Wikipedia

While the tutorial was simple and designd to be completed in about an hour, I found it a worthwhile and informative endeavor.  It was just enough to give an introduction to the language and syntax.  As the above snippet from Wikipedia states, Dart cross-compiles into JavaScript and should be familiar to people who know another C-style language.

I have a high degree of experience with object-oriented design, C++, and JavaScript and Dart has left me with a good first impression.  I believe an important aspect of Dart is that it could be used to bridge the gap between C-style languages and JavaScript for programmers who do not have a lot of JavaScript experience.  I do not believe that Dart will ultimately replace JavaScript, as Google hopes.  JavaScript, while it has shortcomings, is ultimately very powerful and flexible.  Dart’s ultimate utility will be something akin to CoffeeScript that is making it easier and less tedious to write JavaScript.  In the coming weeks I may delve further into Dart, though up next I will probably do a tutorial or two on Rust.

Links: Dart 1-hour tutorial

Posted by Chad Dotson in Programming, 1 comment

Programming Progress

“Measuring programming progress by lines of code is like measuring aircraft building progress by weight.” – Bill Gates

I have that quote on my instant messenger. I found out Friday that someone had saw and used it. Its good that someone found it useful. It’s a very valid point to make that lines of code isn’t an accurate measure of programming progress nor complexity. As a place to start, people looking for better methods might like Feature-driven development with a meaningful estimating system like PERT, CPM, or other system.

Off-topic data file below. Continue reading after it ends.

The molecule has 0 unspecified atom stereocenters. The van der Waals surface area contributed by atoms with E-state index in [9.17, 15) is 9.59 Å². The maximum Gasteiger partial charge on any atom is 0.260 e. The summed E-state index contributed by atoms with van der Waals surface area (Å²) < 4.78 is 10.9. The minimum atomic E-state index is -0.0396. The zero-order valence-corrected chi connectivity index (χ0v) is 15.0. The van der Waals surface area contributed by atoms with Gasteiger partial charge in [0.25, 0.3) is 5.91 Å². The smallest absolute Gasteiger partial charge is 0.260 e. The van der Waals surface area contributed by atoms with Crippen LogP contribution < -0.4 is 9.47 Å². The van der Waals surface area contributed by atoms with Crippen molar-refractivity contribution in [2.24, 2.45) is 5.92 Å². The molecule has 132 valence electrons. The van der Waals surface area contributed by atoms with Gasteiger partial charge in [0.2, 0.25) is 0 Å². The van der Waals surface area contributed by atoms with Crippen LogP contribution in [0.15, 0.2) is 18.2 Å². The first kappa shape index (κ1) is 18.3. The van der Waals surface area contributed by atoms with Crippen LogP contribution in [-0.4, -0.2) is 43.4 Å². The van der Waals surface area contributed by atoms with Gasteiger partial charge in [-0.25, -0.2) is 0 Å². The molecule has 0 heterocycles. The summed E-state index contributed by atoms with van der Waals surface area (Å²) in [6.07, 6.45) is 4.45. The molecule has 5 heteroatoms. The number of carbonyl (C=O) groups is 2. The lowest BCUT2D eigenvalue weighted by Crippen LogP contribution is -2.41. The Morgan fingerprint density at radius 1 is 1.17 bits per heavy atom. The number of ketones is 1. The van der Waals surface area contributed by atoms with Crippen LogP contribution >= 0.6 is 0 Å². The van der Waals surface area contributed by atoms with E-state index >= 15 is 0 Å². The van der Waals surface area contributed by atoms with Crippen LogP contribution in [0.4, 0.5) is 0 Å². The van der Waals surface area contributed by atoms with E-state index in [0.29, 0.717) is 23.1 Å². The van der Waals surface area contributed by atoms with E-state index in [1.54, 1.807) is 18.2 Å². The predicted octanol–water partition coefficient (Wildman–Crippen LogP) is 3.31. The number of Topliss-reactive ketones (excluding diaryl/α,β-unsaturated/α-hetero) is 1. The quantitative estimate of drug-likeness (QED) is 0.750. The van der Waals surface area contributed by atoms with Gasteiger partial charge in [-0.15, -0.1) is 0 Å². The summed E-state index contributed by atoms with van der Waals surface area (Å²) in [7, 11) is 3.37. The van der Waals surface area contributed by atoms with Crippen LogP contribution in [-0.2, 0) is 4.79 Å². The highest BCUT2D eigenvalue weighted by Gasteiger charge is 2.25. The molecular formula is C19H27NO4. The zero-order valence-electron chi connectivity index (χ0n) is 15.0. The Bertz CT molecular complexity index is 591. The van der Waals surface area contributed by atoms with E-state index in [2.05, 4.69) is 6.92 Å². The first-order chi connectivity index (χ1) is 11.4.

Posted by Chad Dotson in Doing Things Better, Programming, 0 comments

DateTakenPhotoSorter.py – A python script for sorting photos

I decided this script was a necessity since I’ve been arranging my photos based on date taken since I bought my first Canon point and shoot.  After buying my Nikon 5000, I was disappointed to find the Nikon’s sync software did not break photos out into directories based on the date they were taken.  Yesterday, I finally had time to sit down and code it up.  This script should work on any platform and can work via either command line or via drag-and-drop.  Simply give it one or more directories using either of those methods and it will sort the photos in each directory based on the “Image DateTaken” Exif field.

Download Link: DateTakenPhotoSorter

SVN: http://cdotson-utilities.googlecode.com/svn/trunk/DateTakenPhotoSorter

Posted by Chad Dotson in Photography, Programming, 0 comments

MonoDevelop 2.0

I heard about this today.  I’m really impressed that they’ve brought it this far.  I’m going to have it install it on one of my virtualized linux installs and try it out.

The MonoDevelop team is proud to announce the release of MonoDevelop 2.0.

MonoDevelop is a GNOME IDE primarily designed for C# and other .NET languages. MonoDevelop enables developers to quickly write desktop and ASP.NET Web applications on Linux. MonoDevelop makes it easy for developers to port .NET applications created with Visual Studio to Linux and to maintain a single code base for all platforms.

via MonoDevelop 2.0 Released – MonoDevelop.

Posted by Chad Dotson in Programming, Technology, 0 comments